All the members of The Lincoln Academy of Illinois extend our deepest sympathies to the family of Richard Driehaus (Laureate 2017).
Richard Driehaus’ (second from left) extraordinary success in the investment management industry fueled his transformational philanthropic gifts in the built environment, education, arts and culture, investigative journalism, and economic opportunity for the working poor. His philanthropy was been guided by a philosophy that giving back to society makes for a fuller life, viewing philanthropy as a form of inquiry; a way of learning about the world. According to Mr. Driehaus, ‘Like investing, it requires strategic thinking, innovation and tolerance of risk. Failures can be as important as successes’.
In appreciation of the important role of education in his life, gifts to educational institutions included donating $30 million in 2012 to DePaul’s business school, now named the Richard H. Driehaus College of Business, to support faculty recruitment and retention. (He graduated from DePaul University with a bachelor’s degree in commerce in 1965 and a master’s in business administration in 1970.) He also generously supported his undergraduate alma maters: St. Ignatius College Prep High School and St. Margaret of Scotland Grammar School.
A vocal advocate for the application of humanistic values in the built environment, Mr. Driehaus nurtured his passion for architecture by funding initiatives in design excellence and historic preservation. In 2003, through the University of Notre Dame, he established the annual Richard H. Driehaus Prize, presented to a living architect who has shown dedication to traditional and classical design. In 2008, he completed a five-year restoration of the 1883 Samuel M. Nickerson Mansion in Chicago. The Gilded-Age residence is now the Richard H. Driehaus Museum featuring historically appropriate pieces from the Driehaus collection of Fine and Decorative Arts.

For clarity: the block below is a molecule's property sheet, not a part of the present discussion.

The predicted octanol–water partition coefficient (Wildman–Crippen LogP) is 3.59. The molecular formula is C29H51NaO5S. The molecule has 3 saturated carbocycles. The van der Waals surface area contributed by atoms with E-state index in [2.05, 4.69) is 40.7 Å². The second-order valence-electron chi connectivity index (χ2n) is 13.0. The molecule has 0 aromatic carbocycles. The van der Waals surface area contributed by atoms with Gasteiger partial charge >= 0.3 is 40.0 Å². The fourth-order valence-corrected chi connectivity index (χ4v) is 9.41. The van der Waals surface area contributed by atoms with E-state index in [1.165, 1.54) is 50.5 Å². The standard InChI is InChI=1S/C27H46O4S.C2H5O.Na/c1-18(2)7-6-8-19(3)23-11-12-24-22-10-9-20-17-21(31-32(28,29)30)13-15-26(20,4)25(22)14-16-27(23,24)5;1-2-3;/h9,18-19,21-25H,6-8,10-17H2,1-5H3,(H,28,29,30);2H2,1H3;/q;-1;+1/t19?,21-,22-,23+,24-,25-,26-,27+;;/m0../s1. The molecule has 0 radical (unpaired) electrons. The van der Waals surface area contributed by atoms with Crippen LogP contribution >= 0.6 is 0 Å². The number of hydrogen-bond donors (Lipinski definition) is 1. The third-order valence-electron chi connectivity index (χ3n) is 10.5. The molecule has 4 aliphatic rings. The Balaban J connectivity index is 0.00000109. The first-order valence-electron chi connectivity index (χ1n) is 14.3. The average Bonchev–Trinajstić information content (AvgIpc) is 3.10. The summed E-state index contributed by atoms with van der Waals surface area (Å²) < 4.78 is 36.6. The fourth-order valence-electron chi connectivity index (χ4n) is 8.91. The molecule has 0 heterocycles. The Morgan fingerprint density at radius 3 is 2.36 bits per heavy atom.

Born and raised on Chicago’s South Side, Mr. Driehaus is the son of an engineer at a firm that designed and manufactured coal-mining equipment. As a boy, he developed an appreciation for architecture while working his newspaper route. He credited his coin-collecting hobby with introducing him early on to the dynamics of quotes and price changes. His interest in the stock market began at age 13 and, at 15, he made his first stock purchase.
After rising through the ranks of various financial firms, he established Driehaus Capital Management in 1982. Mr. Driehaus gained prominence by popularizing “momentum investing,” the practice of identifying and buying stocks that are doing well and holding them while they continue to rise. In 2000, he was named to Barron’s magazine’s “All-Century” team of 25 individuals identified as the most influential within the mutual fund industry over the past 100 years.
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